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Windows XP was not especially vulnerable to Wannacry

by on31 May 2017

Windows 7 machines might have been the problem

Windows XP was not as vulnerable to the WannaCry ransomware as many assumed.

Security experts at Kryptos research found that XP computers hit with the most common WannaCry attack just crashed and never managed to instal or spread the ransomware.

The researchers found that the core of WannaCry is a vulnerability in a Windows file-sharing system called SMB, which allowed WannaCry to spread quickly across vulnerable systems with no user interaction.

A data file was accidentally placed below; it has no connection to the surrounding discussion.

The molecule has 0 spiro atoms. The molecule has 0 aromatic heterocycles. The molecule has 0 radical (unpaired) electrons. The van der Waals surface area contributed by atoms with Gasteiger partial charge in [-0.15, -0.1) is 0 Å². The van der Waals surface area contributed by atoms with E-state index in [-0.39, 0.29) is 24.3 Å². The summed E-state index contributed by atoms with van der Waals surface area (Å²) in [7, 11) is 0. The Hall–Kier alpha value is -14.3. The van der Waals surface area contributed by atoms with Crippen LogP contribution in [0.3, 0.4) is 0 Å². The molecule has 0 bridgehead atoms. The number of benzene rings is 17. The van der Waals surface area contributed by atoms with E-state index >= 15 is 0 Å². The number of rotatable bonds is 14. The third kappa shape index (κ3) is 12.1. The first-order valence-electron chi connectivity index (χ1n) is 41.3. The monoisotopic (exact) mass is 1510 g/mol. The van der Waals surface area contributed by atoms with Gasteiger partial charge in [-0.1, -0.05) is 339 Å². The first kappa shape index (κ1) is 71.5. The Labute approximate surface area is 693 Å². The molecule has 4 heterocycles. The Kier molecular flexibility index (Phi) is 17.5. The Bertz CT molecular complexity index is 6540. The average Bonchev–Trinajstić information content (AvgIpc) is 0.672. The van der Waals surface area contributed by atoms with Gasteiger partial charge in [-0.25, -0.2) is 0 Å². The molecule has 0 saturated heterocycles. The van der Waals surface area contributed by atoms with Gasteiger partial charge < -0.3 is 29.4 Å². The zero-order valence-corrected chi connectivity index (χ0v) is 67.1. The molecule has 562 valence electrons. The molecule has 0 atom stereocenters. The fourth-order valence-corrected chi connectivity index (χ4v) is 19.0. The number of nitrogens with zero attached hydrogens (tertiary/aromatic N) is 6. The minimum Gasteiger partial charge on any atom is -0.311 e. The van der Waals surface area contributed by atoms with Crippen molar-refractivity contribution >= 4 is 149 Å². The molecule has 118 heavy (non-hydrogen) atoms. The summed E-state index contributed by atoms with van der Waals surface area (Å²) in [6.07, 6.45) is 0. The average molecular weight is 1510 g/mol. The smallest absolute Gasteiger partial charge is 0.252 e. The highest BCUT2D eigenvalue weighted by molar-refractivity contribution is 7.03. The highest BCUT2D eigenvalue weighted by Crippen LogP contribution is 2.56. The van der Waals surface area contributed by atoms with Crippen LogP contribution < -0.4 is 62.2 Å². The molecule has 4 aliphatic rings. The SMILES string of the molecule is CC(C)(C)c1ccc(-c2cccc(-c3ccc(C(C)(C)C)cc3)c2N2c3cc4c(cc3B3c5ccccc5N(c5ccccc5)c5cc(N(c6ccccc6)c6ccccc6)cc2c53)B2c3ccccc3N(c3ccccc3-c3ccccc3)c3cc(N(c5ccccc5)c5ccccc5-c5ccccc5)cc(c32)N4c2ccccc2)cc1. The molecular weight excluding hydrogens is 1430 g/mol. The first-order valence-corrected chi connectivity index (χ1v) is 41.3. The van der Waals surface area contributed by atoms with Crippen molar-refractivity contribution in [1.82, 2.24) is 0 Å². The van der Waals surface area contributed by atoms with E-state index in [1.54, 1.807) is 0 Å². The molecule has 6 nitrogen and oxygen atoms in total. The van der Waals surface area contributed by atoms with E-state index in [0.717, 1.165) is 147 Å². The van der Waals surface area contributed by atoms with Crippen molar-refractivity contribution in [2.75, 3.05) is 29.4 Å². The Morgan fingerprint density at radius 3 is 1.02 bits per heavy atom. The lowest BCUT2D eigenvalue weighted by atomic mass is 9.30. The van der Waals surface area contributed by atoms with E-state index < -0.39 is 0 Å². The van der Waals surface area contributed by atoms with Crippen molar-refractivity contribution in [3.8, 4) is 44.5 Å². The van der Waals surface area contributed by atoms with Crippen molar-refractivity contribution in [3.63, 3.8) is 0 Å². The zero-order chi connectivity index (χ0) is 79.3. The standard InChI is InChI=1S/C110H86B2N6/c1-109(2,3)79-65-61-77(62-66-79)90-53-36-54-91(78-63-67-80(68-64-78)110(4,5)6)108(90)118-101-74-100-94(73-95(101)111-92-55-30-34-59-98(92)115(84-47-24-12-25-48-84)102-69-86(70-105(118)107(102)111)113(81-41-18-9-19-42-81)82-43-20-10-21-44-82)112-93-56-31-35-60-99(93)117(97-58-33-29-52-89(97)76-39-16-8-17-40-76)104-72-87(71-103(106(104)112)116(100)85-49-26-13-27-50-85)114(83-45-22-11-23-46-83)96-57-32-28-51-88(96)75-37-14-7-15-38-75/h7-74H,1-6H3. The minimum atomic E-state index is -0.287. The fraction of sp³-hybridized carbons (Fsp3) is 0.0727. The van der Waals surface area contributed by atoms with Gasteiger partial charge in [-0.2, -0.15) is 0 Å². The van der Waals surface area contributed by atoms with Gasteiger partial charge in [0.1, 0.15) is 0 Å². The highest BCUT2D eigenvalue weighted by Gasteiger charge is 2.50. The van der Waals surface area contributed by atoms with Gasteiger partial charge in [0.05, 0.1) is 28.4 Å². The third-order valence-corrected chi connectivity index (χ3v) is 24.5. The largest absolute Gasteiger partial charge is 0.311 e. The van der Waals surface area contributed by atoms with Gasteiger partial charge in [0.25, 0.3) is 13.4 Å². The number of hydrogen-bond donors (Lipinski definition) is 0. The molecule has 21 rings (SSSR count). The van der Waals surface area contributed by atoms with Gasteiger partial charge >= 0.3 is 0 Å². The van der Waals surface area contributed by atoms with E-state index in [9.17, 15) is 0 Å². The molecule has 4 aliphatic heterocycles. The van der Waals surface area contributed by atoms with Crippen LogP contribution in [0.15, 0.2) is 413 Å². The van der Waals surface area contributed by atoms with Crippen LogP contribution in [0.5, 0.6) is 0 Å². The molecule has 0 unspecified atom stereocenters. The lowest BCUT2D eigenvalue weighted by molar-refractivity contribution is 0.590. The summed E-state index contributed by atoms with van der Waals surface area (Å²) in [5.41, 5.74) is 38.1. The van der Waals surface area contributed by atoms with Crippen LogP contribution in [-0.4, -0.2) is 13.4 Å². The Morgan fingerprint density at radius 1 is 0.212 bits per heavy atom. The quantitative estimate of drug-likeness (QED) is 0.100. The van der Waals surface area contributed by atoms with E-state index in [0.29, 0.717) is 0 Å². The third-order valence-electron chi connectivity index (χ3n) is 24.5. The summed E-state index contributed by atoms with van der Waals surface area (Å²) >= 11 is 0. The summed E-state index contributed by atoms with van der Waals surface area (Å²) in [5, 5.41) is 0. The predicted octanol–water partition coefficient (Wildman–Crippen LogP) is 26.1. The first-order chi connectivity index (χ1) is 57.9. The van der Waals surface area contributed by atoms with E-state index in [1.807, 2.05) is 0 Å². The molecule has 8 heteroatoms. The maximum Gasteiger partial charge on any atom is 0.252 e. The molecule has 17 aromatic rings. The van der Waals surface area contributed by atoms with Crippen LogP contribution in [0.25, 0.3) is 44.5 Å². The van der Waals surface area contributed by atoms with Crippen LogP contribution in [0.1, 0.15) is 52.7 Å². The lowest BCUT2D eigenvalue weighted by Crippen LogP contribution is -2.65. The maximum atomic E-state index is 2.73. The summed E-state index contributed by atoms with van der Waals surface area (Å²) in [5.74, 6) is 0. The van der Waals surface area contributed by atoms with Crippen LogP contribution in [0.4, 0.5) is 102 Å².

But when Kryptos researchers targeted an XP computer with the malware in a lab setting, they found that the computers either failed to install or exhibited a "blue screen of death", requiring a hard reset.

This means that the only way for WannaCry to be installed on XP machines was if it was done manually.

Kryptos said that the worst-case scenario was that WannaCry caused many unexplained blue-screen-of-death crashes among XP machines.

This ties with early research from Kaspersky Lab, which found that Windows XP accounted for an "insignificant" percentage of the total infections. Kaspersky found the bulk of infections on machines running Windows 7 or Windows Server 2008.

Last modified on 31 May 2017
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